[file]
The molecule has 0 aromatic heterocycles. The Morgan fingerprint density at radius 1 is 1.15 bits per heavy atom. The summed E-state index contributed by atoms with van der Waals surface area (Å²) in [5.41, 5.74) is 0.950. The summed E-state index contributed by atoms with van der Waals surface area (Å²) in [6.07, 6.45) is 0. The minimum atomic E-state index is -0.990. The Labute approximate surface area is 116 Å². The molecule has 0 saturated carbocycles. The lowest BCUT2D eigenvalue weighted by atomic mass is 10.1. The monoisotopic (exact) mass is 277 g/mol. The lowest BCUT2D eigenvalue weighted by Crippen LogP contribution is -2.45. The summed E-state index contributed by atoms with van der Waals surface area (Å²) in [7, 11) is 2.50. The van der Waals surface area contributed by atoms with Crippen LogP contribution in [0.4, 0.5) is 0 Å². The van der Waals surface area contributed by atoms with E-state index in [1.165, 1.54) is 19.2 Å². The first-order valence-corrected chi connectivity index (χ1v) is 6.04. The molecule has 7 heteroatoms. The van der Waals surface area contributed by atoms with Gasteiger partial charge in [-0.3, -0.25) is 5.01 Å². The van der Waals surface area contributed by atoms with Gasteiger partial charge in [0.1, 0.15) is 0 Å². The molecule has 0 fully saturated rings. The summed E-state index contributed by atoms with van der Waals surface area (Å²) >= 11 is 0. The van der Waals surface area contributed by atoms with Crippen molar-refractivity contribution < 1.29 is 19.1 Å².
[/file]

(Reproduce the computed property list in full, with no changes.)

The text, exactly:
The molecule has 0 aromatic heterocycles. The Morgan fingerprint density at radius 1 is 1.15 bits per heavy atom. The summed E-state index contributed by atoms with van der Waals surface area (Å²) in [5.41, 5.74) is 0.950. The summed E-state index contributed by atoms with van der Waals surface area (Å²) in [6.07, 6.45) is 0. The minimum atomic E-state index is -0.990. The Labute approximate surface area is 116 Å². The molecule has 0 saturated carbocycles. The lowest BCUT2D eigenvalue weighted by atomic mass is 10.1. The monoisotopic (exact) mass is 277 g/mol. The lowest BCUT2D eigenvalue weighted by Crippen LogP contribution is -2.45. The summed E-state index contributed by atoms with van der Waals surface area (Å²) in [7, 11) is 2.50. The van der Waals surface area contributed by atoms with Crippen LogP contribution in [0.4, 0.5) is 0 Å². The van der Waals surface area contributed by atoms with E-state index in [1.165, 1.54) is 19.2 Å². The first-order valence-corrected chi connectivity index (χ1v) is 6.04. The molecule has 7 heteroatoms. The van der Waals surface area contributed by atoms with Gasteiger partial charge in [-0.3, -0.25) is 5.01 Å². The van der Waals surface area contributed by atoms with Gasteiger partial charge in [0.1, 0.15) is 0 Å². The molecule has 0 fully saturated rings. The summed E-state index contributed by atoms with van der Waals surface area (Å²) >= 11 is 0. The van der Waals surface area contributed by atoms with Crippen molar-refractivity contribution < 1.29 is 19.1 Å².